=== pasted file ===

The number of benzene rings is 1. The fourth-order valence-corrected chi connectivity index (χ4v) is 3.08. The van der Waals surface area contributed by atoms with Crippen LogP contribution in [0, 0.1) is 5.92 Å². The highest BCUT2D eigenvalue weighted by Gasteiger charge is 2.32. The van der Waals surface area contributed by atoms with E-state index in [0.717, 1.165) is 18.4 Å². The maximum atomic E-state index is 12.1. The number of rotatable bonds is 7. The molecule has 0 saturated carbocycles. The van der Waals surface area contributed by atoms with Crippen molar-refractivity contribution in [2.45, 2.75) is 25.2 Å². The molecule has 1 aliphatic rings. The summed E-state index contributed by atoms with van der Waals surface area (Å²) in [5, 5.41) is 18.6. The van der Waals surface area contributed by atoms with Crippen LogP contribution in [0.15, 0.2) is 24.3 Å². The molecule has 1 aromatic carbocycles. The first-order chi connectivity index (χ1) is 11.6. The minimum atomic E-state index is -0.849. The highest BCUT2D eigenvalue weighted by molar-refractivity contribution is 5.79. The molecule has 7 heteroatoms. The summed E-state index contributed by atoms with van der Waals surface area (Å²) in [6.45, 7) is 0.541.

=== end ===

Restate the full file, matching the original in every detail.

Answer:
The number of benzene rings is 1. The fourth-order valence-corrected chi connectivity index (χ4v) is 3.08. The van der Waals surface area contributed by atoms with Crippen LogP contribution in [0, 0.1) is 5.92 Å². The highest BCUT2D eigenvalue weighted by Gasteiger charge is 2.32. The van der Waals surface area contributed by atoms with E-state index in [0.717, 1.165) is 18.4 Å². The maximum atomic E-state index is 12.1. The number of rotatable bonds is 7. The molecule has 0 saturated carbocycles. The van der Waals surface area contributed by atoms with Crippen molar-refractivity contribution in [2.45, 2.75) is 25.2 Å². The molecule has 1 aliphatic rings. The summed E-state index contributed by atoms with van der Waals surface area (Å²) in [5, 5.41) is 18.6. The van der Waals surface area contributed by atoms with Crippen LogP contribution in [0.15, 0.2) is 24.3 Å². The molecule has 1 aromatic carbocycles. The first-order chi connectivity index (χ1) is 11.6. The minimum atomic E-state index is -0.849. The highest BCUT2D eigenvalue weighted by molar-refractivity contribution is 5.79. The molecule has 7 heteroatoms. The summed E-state index contributed by atoms with van der Waals surface area (Å²) in [6.45, 7) is 0.541.